I was struck by the similarity of the Sympathizer’s experience of almost dying from an explosion with the experience of the Invisible Man at the paint factory. Both suffer damage to their heads and are overtaken by blindness. Both wake-up in a strange hospital, and both loose some part of their minds/memories. In the interview with Nguyen at the back of The Sympathizer, Nguyen says that he was heavily influenced by Ellison’s Invisible Man, but that there were certain points in which he disagreed with him. So, I’m primarily interested in the differences between the Sympathizer’s experience and that of the Invisible Man in the explosion/hospital scenarios. The Sympathizer has a feeling that some procedure has been done on him, yet he has no memory of it. In comparison, we see the operation on the Invisible Man, but we see it through his limited (and therefore confused) point of view.┬áBoth receive compensation, but the Sympathizer feels himself to be in such a position to haggle for more, while the Invisible Man does not.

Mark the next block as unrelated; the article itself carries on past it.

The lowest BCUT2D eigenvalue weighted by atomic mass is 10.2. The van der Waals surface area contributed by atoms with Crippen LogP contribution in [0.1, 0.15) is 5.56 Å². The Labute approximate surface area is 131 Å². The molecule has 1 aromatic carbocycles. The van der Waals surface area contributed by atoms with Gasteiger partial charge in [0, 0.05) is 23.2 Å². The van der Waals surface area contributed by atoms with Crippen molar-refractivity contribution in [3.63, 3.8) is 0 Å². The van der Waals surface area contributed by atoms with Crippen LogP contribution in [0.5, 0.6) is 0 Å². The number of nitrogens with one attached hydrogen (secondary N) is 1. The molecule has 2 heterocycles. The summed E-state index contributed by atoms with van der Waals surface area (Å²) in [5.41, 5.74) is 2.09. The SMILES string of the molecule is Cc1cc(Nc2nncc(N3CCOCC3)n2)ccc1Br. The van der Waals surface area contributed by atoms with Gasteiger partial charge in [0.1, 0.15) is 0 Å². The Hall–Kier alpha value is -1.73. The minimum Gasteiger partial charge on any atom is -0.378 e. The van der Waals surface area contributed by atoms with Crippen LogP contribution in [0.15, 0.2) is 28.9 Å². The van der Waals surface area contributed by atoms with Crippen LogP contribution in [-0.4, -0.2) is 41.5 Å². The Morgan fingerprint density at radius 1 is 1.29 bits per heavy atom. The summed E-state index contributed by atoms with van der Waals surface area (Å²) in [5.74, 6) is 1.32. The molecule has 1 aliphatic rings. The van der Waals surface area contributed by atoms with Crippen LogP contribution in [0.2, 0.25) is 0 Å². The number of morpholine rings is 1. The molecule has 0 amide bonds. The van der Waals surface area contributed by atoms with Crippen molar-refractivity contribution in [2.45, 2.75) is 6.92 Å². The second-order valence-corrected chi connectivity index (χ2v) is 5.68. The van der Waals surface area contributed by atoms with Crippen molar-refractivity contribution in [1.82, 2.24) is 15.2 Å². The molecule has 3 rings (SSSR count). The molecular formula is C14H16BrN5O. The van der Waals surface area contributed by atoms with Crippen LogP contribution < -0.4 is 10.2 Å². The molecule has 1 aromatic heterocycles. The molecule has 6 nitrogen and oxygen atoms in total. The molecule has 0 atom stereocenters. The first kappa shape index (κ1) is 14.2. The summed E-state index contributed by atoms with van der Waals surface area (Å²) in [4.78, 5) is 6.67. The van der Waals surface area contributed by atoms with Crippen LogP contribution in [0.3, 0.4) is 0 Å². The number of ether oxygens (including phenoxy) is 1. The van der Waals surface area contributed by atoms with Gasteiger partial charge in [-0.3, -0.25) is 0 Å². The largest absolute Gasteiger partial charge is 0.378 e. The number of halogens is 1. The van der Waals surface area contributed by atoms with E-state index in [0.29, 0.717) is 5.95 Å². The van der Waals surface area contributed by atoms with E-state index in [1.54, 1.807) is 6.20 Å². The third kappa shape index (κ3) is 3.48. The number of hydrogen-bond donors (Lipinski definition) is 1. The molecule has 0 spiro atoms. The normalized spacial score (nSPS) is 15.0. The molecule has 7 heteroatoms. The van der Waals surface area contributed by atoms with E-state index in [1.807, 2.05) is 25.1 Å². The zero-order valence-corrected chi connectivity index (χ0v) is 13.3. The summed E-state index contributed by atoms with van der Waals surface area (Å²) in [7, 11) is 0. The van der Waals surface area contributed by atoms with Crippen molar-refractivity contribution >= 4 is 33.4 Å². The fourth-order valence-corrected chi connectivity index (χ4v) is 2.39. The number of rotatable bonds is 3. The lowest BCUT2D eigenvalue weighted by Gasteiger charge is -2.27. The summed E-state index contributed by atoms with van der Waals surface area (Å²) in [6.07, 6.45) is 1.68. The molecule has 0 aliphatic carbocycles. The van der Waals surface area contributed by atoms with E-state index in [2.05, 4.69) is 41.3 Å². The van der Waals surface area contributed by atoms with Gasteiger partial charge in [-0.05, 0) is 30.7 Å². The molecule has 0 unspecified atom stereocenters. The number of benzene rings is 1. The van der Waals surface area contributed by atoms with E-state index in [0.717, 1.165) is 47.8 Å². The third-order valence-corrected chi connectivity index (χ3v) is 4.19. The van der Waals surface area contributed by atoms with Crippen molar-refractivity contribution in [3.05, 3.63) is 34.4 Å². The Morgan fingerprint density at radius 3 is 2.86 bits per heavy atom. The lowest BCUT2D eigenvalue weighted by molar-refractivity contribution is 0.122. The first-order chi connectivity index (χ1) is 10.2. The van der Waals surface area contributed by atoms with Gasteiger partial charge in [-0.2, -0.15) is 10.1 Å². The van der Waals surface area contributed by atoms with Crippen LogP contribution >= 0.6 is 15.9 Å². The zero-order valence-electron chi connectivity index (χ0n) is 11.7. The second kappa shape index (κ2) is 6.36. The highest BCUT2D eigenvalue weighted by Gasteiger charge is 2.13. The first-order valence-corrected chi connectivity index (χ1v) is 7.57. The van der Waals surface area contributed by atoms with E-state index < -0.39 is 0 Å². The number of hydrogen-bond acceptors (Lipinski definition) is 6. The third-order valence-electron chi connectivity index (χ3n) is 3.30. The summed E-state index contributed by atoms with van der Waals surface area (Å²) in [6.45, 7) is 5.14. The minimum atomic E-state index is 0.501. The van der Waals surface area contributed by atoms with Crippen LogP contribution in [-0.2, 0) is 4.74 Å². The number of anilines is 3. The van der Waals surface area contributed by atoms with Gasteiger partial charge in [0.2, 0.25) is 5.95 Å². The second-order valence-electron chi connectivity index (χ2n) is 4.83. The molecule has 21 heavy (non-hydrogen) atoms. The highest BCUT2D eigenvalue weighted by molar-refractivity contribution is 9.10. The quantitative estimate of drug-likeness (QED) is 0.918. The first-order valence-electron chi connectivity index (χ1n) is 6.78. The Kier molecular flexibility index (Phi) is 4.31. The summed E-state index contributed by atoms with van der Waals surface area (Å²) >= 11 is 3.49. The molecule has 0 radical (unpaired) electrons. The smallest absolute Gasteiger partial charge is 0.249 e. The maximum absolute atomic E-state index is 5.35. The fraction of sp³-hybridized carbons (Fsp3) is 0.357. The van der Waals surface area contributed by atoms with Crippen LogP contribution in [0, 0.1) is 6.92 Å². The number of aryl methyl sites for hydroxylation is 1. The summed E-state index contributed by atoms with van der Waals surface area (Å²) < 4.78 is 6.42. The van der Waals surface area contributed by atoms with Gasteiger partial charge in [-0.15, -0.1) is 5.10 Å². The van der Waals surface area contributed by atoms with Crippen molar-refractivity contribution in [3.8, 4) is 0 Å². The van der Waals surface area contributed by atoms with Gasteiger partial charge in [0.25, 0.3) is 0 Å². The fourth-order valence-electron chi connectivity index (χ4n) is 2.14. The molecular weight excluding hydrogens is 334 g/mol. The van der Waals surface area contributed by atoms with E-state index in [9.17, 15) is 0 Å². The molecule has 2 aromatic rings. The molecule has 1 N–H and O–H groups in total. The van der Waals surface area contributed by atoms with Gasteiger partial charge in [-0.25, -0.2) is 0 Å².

What is the difference in power and position between the Sympathizer and the Invisible Man in these equivalent experiences? What constitutes the Sympathizer’s power as Vietnamese man working on an American movie set in a Filipino hospital? How does he both have and not have power as a “semi-westerner” to the Filipinos yet also a foreigner to the Americans? How does this compare to the Invisible Man’s lack of power as a southern African-American man at a factory hospital staffed by all-White doctors in New York?